What is this?

The Recent Music Performance Database (RMPDB) is an open access corpus of contemporary music performance data . Currently the site is set up as a database that you can query for specific factors like whose music is being performed, when and where performances occurred, and what types of instruments are performing. You can then download some or all of the data to do you own analysis with your own tools.

Why does it exist?

Faced with a stagnant budget and an ever increasing amount of potential music to purchase, I (music librarian Scott Stone) decided that I needed more data to help make some purchasing decisions for the music collection at the University of California, Irvine. Standard repertoire lists exists for older canonical music; however, deciding what contemporary music to purchase sometimes seemed like trying to find a needle in a haystack! I hoped that studying performance trends at curated contemporary music festivals and concert series would help unveil trends in what the performance community is regularly playing outside of the academic setting – and it did!

After presenting on the initial project at the Music Library Association’s joint west coast chapter meeting in 2016 at the University of Washington, I found out that other music librarians were interested in this data. Consequently the decision to share the data and allow others to contribute to the corpus was made so that this information could be accessed by any interested parties.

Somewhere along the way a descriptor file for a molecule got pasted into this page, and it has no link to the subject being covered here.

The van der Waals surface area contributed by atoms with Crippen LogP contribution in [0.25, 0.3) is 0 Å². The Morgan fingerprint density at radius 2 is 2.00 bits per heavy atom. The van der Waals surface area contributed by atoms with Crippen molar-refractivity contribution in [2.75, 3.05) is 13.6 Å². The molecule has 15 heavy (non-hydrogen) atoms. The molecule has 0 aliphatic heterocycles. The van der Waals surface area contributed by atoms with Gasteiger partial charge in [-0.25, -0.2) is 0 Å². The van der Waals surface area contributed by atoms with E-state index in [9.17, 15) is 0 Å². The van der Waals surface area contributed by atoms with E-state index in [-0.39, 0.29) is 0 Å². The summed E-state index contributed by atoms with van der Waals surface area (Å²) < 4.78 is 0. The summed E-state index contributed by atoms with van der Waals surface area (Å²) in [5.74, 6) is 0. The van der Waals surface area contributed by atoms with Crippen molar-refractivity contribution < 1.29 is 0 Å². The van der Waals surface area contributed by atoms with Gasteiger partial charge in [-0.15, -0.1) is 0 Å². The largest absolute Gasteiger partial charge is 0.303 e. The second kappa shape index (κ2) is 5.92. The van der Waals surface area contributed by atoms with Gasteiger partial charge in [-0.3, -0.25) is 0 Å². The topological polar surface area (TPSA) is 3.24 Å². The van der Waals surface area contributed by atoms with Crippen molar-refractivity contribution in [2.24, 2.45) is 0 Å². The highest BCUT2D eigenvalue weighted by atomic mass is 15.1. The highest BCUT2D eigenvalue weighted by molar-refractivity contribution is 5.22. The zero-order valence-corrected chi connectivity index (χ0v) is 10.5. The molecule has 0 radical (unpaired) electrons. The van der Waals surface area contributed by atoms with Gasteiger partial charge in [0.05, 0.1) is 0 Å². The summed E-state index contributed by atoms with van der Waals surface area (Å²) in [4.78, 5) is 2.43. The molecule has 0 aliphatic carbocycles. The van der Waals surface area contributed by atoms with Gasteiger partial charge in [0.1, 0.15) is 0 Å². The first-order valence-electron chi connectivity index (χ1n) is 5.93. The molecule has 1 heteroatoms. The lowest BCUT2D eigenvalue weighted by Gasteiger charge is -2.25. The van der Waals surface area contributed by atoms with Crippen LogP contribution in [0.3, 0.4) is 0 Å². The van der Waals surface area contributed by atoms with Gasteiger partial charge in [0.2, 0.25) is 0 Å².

Where does the data come from?

In a few small cases festival directors were able to provide some of the performance data; however, the vast majority of the initial data (approximately 2,500 pieces) has been collected from the current or archived (through the Internet Archive’s Wayback Machine) websites of the festivals.

Can I help?

ABSOLUTELY! See the Contribute page for more information.


This project would not be possible without grant funding from the Librarians Association of the University of California (LAUC) Research and Professional Development Committee. Additionally, I want to thank Dr. Cecilia Sun (musicologist) for letting me brainstorm with her and contributing some of the initial data. Last, but certainly not least, huge thanks go to the amazingly talented programmer of this site and database, Rick Wiggins, President of Carrick Enterprises, for his expertise and site hosting.

Images for the banner are licensed for attribution under Creative Commons. Thank you to great photographers for sharing your work!

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